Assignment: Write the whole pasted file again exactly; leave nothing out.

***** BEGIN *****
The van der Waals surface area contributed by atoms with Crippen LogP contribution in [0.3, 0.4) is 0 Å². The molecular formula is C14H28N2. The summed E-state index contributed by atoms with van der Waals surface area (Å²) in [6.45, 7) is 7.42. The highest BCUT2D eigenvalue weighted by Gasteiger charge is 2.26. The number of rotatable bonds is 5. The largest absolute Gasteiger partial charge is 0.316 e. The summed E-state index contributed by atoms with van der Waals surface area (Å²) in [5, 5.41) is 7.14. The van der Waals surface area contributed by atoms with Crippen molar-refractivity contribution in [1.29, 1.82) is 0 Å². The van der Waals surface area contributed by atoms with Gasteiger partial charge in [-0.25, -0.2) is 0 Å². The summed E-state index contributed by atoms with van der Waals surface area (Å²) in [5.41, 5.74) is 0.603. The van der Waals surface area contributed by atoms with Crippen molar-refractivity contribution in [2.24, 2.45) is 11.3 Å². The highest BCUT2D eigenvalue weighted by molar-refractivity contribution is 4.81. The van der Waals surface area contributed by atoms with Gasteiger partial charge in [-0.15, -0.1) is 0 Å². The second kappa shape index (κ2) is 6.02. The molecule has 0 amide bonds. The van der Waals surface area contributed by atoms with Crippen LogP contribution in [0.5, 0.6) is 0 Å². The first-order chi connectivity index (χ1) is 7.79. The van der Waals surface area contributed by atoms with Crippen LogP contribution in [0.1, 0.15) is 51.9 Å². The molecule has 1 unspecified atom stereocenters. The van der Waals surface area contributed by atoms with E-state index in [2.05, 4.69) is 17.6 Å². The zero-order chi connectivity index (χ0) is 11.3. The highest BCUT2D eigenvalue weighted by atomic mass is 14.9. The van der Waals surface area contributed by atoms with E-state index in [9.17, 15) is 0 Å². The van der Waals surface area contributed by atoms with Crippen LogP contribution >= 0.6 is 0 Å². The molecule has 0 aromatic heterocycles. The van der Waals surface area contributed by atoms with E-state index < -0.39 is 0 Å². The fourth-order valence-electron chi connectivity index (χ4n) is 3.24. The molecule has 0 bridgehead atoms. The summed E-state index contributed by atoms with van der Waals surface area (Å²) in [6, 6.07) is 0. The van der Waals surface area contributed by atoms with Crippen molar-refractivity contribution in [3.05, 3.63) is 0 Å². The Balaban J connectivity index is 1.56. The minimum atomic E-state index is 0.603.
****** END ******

The van der Waals surface area contributed by atoms with Crippen LogP contribution in [0.3, 0.4) is 0 Å². The molecular formula is C14H28N2. The summed E-state index contributed by atoms with van der Waals surface area (Å²) in [6.45, 7) is 7.42. The highest BCUT2D eigenvalue weighted by Gasteiger charge is 2.26. The number of rotatable bonds is 5. The largest absolute Gasteiger partial charge is 0.316 e. The summed E-state index contributed by atoms with van der Waals surface area (Å²) in [5, 5.41) is 7.14. The van der Waals surface area contributed by atoms with Crippen molar-refractivity contribution in [1.29, 1.82) is 0 Å². The van der Waals surface area contributed by atoms with Gasteiger partial charge in [-0.25, -0.2) is 0 Å². The summed E-state index contributed by atoms with van der Waals surface area (Å²) in [5.41, 5.74) is 0.603. The van der Waals surface area contributed by atoms with Crippen molar-refractivity contribution in [2.24, 2.45) is 11.3 Å². The highest BCUT2D eigenvalue weighted by molar-refractivity contribution is 4.81. The van der Waals surface area contributed by atoms with Gasteiger partial charge in [-0.15, -0.1) is 0 Å². The second kappa shape index (κ2) is 6.02. The molecule has 0 amide bonds. The van der Waals surface area contributed by atoms with Crippen LogP contribution in [0.5, 0.6) is 0 Å². The first-order chi connectivity index (χ1) is 7.79. The van der Waals surface area contributed by atoms with Crippen LogP contribution in [0.1, 0.15) is 51.9 Å². The molecule has 1 unspecified atom stereocenters. The van der Waals surface area contributed by atoms with E-state index in [2.05, 4.69) is 17.6 Å². The zero-order chi connectivity index (χ0) is 11.3. The highest BCUT2D eigenvalue weighted by atomic mass is 14.9. The van der Waals surface area contributed by atoms with E-state index in [9.17, 15) is 0 Å². The van der Waals surface area contributed by atoms with Crippen LogP contribution >= 0.6 is 0 Å². The molecule has 0 aromatic heterocycles. The van der Waals surface area contributed by atoms with E-state index < -0.39 is 0 Å². The fourth-order valence-electron chi connectivity index (χ4n) is 3.24. The molecule has 0 bridgehead atoms. The summed E-state index contributed by atoms with van der Waals surface area (Å²) in [6, 6.07) is 0. The van der Waals surface area contributed by atoms with Crippen molar-refractivity contribution in [3.05, 3.63) is 0 Å². The Balaban J connectivity index is 1.56. The minimum atomic E-state index is 0.603.